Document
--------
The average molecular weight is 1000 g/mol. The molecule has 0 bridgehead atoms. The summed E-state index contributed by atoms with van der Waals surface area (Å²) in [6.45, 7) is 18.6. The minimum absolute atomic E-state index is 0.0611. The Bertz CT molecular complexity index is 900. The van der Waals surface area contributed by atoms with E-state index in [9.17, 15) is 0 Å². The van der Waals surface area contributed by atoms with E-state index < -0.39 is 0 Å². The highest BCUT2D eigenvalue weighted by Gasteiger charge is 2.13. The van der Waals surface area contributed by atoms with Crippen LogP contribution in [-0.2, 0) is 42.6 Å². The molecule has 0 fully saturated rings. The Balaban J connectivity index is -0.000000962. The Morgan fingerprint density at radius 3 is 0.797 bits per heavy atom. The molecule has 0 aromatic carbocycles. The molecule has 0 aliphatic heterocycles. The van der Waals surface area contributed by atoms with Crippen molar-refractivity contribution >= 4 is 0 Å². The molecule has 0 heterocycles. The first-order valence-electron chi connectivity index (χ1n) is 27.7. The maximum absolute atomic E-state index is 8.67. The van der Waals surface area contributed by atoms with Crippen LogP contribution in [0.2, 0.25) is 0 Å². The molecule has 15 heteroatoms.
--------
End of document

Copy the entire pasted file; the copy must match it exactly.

The average molecular weight is 1000 g/mol. The molecule has 0 bridgehead atoms. The summed E-state index contributed by atoms with van der Waals surface area (Å²) in [6.45, 7) is 18.6. The minimum absolute atomic E-state index is 0.0611. The Bertz CT molecular complexity index is 900. The van der Waals surface area contributed by atoms with E-state index in [9.17, 15) is 0 Å². The van der Waals surface area contributed by atoms with E-state index < -0.39 is 0 Å². The highest BCUT2D eigenvalue weighted by Gasteiger charge is 2.13. The van der Waals surface area contributed by atoms with Crippen LogP contribution in [-0.2, 0) is 42.6 Å². The molecule has 0 fully saturated rings. The Balaban J connectivity index is -0.000000962. The Morgan fingerprint density at radius 3 is 0.797 bits per heavy atom. The molecule has 0 aromatic carbocycles. The molecule has 0 aliphatic heterocycles. The van der Waals surface area contributed by atoms with Crippen molar-refractivity contribution >= 4 is 0 Å². The molecule has 0 heterocycles. The first-order valence-electron chi connectivity index (χ1n) is 27.7. The maximum absolute atomic E-state index is 8.67. The van der Waals surface area contributed by atoms with Crippen LogP contribution in [0.2, 0.25) is 0 Å². The molecule has 15 heteroatoms.